Furniture supplier Ram (Derek Ramsey) has just landed a major client. He's to supply the furniture for an entire luxury resort. He's also caught the attention to the resort owner's fetching young daughter Kara (Anne Curtis). The thing is, Ram is married. Kara, however, isn't deterred by that fact. The two end up having a torrid affair, and actually fall in love. Ram's wife Charmaine (Cristine Reyes) soon gets wind of Ram's infidelity, and when he denies the affair, she gears up to fight for her husband's love.
The film is meant to be a drama, as evidenced by the swelling music and all the tears shed by the main characters. But in the screening I attended, the audience was more prone to laughter. It's quite understandable, since the film is ridiculous. The story quickly separates itself from reality as it hurls headlong into the heightened emotions of soap operas. Infidelity is a mature subject, one that requires a sense of nuance to portray properly. This film's only compulsion is to build to ridiculous melodramatic moments that forego any sense of complexity in the characters. The entire point of the picture appears to be the delivery of a bunch of utterly insane lines of dialogue, ones that reference Quiapo and Magkaribal. Meanwhile, whole chunks of plot are dropped from the film. What about Ram’s relationship with his father, or Charmaine’s father? What about Ram’s lolo, who had a stroke?
It's hard to tell what the stakes are. Is Ram's marriage with Charmaine really all that great? Are Ram and Kara really in love? The film doesn't really get into the psychology of the affair, and mostly makes it about two women fighting over some guy. All of the conflict is externalized, the film finding no interest in the internal struggles of the characters. They're all too happy to be terrible people to each other, lacking the sense of humanity that tends to make characters relatable. Ram and Kara might be more interesting characters if at some point in their affair, they actually think about what they’re doing. The film offers no conflict in their scenes, playing it out like a standard romance.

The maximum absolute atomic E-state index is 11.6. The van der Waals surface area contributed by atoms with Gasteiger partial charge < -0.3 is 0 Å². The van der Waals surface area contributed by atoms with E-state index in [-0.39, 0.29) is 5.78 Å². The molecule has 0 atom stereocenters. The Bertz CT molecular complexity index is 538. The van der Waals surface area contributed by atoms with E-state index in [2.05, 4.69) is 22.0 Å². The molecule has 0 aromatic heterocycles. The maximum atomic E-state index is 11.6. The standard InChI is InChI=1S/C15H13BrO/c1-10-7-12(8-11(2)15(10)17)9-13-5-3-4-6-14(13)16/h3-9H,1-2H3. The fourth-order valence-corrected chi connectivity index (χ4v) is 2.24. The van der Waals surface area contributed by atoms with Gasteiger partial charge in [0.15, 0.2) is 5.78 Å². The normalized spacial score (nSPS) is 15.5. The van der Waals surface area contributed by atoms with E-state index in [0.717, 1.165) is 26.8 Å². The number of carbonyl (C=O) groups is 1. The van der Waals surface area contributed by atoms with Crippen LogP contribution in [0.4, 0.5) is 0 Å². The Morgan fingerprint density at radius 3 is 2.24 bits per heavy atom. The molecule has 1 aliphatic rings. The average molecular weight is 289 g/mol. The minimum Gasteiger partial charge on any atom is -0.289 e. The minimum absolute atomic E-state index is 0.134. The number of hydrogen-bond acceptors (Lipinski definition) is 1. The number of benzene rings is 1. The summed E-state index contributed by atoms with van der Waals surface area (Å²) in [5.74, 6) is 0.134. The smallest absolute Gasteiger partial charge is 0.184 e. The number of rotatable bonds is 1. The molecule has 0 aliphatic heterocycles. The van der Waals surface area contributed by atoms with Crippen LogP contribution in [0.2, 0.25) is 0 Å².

It's extra weird because the film ends up being a bit of morality tale, having Kara prostrate herself to Charmaine in an act of abject contrition near the end. Despite all the harm done, the film wraps everything up in a nice little package, with everyone forgiving everyone else. It's truly ugly, and it pretty much ignores everything that happened in the last ninety minutes. The performances are largely unremarkable. Anne Curtis doesn't really seem to have it in her to be a vamp. The act is all too apparent. Cristine Reyes fares far better in that department, exuding malice in her big bright eyes. Derek Ramsey mostly stands around.
No Other Woman might someday be a camp classic. It's clumsy pop culture references and knack for over-the-top confrontations might have people fondly remembering it for years to come. Irony is its only cachet, the film too utterly insane to ever take seriously. The tears flow on screen, and the music swells to a dramatic crescendo, but even with all that prodding, laughter is the only proper response. In the end, even the movie has to admit that none of it really mattered, and all the supposed pain that the characters went through may as well be forgotten.